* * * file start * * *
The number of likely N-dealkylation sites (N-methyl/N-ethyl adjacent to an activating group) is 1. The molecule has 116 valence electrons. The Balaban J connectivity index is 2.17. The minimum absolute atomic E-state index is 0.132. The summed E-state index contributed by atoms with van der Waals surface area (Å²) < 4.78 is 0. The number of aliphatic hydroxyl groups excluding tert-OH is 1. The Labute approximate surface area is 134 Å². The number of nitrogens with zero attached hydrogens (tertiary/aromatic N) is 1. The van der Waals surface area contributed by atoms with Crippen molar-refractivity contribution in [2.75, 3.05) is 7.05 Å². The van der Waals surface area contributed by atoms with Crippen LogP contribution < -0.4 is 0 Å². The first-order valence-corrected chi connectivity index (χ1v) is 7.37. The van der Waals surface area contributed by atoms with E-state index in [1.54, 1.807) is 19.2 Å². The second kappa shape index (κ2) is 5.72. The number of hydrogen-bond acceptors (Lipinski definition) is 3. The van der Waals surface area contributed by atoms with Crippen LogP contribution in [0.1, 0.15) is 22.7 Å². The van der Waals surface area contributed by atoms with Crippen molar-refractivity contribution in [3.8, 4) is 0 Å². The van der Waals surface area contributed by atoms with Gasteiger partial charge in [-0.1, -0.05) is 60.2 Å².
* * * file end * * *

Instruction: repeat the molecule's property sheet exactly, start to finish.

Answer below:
The number of likely N-dealkylation sites (N-methyl/N-ethyl adjacent to an activating group) is 1. The molecule has 116 valence electrons. The Balaban J connectivity index is 2.17. The minimum absolute atomic E-state index is 0.132. The summed E-state index contributed by atoms with van der Waals surface area (Å²) < 4.78 is 0. The number of aliphatic hydroxyl groups excluding tert-OH is 1. The Labute approximate surface area is 134 Å². The number of nitrogens with zero attached hydrogens (tertiary/aromatic N) is 1. The van der Waals surface area contributed by atoms with Crippen molar-refractivity contribution in [2.75, 3.05) is 7.05 Å². The van der Waals surface area contributed by atoms with Crippen LogP contribution < -0.4 is 0 Å². The first-order valence-corrected chi connectivity index (χ1v) is 7.37. The van der Waals surface area contributed by atoms with E-state index in [1.54, 1.807) is 19.2 Å². The second kappa shape index (κ2) is 5.72. The number of hydrogen-bond acceptors (Lipinski definition) is 3. The van der Waals surface area contributed by atoms with Crippen LogP contribution in [0.1, 0.15) is 22.7 Å². The van der Waals surface area contributed by atoms with Crippen molar-refractivity contribution in [3.8, 4) is 0 Å². The van der Waals surface area contributed by atoms with Gasteiger partial charge in [-0.1, -0.05) is 60.2 Å².